Millions wasted on jet's update

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The Independent Online
STEVE BOGGAN

Chief Reporter

The Ministry of Defence has wasted tens of millions of pounds on a project to upgrade Britain's Tornado fighter-bombers, say senior RAF sources involved in aircraft research.

A split has developed within the air force over the handling of the pounds 856m British Aerospace upgrade, which is running more than five years late and pounds 300m over budget. Pilots and technicians working with the MoD's Defence and Evaluation Research Agency (DERA) believe they could have completed the project years ago at a fraction of the cost. They are already flying their prototype, Night Fox, which was designed and in the air within 30 months.

RAF and DERA sources made their claims as pilots reacted to revelations in The Independent last week of shortages of engines and spare parts for Tornado F3s, Britain's front line air defence. One squadron leader said he believed the RAF was in danger of becoming a "Third World air force".

BAe said yesterday that its role in the programme to update 142 Tornado GR1s to GR4 standard was on time and on cost. However, the project as a whole, to install sophisticated navigation and laser-guided smart-weapons systems, is massively overspent and lamentably late because of defence cuts and changes in specifications.

The in-service date for the first aircraft is now mid-1998 - it should have been 1993. The last upgrade will not be completed until 2002.

Some RAF officers and DERA technicians believe the agency should be given control over future projects to save money. At the request of the MoD, the DERA has converted a Tornado to GR4 standard and is demonstrating its capabilities to other pilots who will not take delivery of the upgraded GR1 for two years. It lacks some of the elements commissioned on the BAe version - at the MoD's request - but it was completed cheaply and on time.

"The pilots love it, until they find out it has some controls they won't get," said one RAF source. A senior DERA source said it could not be compared with the version the RAF will eventually receive but he confirmed it had more sophisticated hand controls, enabling the pilot to perform more functions.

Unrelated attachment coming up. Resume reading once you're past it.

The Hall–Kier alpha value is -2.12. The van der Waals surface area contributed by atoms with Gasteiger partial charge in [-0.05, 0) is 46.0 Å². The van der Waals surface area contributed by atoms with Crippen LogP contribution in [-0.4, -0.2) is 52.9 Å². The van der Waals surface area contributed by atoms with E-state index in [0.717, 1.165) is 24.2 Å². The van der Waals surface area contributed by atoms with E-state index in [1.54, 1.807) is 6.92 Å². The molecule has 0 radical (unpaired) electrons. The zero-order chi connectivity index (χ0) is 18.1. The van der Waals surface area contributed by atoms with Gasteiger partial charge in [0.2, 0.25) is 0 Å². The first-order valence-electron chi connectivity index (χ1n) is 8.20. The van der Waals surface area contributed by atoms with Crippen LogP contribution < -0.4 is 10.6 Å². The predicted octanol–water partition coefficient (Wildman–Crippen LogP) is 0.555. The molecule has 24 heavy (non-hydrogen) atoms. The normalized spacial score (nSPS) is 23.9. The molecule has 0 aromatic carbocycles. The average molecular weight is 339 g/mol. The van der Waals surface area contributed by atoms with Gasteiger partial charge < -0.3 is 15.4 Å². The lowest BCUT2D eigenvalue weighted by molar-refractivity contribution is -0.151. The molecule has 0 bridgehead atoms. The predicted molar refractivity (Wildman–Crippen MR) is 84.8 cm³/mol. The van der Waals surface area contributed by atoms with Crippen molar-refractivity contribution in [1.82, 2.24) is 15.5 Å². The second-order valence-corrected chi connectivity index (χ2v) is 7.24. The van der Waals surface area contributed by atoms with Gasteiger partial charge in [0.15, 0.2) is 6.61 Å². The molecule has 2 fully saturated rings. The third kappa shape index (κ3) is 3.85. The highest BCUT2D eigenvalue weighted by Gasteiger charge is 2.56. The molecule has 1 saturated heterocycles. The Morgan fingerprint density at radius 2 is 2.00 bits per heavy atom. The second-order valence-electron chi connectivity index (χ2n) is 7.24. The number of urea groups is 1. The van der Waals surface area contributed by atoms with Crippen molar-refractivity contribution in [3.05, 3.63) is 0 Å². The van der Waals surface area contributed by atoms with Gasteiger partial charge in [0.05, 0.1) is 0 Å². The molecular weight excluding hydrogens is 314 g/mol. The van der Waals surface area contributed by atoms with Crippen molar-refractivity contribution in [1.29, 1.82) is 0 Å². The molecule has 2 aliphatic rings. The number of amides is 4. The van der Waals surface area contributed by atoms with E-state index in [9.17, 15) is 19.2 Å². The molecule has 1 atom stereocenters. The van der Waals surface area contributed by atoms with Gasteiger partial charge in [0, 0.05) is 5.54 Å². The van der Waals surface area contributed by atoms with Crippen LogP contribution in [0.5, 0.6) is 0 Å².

RAF sources who believe the DERA should be given design control of future programmes point to a much smaller project completed last year in which an upgrade of Jaguar aircraft used a cross between in-house expertise and outside defence contractors.

The project, UOR41/94, involved installing sophisticated navigation and laser-guided smart-weapons systems into 12 Jaguar GR1 fighters at Boscombe Down, in Wiltshire, and at the RAF engineering depot at St Athan, in Wales.

It was completed between July 1994 and July 1995 at an average cost of pounds 1m per aircraft. When Britain's remaining 48 Jaguars are upgraded, as expected, the average cost will fall to about pounds 500,000 per aircraft, or pounds 30m for all 60.

The MoD and BAe argue that the projects cannot be compared because the aircraft are different. However, RAF sources say that although the Tornado upgrade differs in some ways, it is not so radically different as to justify the cost of almost pounds 900m for 142 aircraft compared with pounds 30m for 60. Peter Tanner, head of the DERA Jaguar project, refuses to make comparisons. However, he admitted there was a comparable level of technical integration.

The Independent has obtained details of an MoD briefing note dated September 1995 in which the specifications for the Tornado upgrade are spelled out. There are nine items on the Tornado shopping list; seven were also included in the Jaguar upgrade.

Excluded from the Tornado list is terrain referenced navigation (TRN) systems which were withdrawn from the Tornado upgrade on grounds of cost. A 1993 National Audit Office report said thiswould save pounds 60m across 142 aircraft. Yet the cost of installing a simplified system in 60 Jaguars will be pounds 3m. "When we show Tornado pilots what we have done to the Jaguar, they are usually astonished, then furious," said a source involved in the project.

The MoD said last week that it was now examining the possibility of including TRN in the Tornado upgrade but said it was wrong to make comparisons between that upgrade and the Jaguar's.

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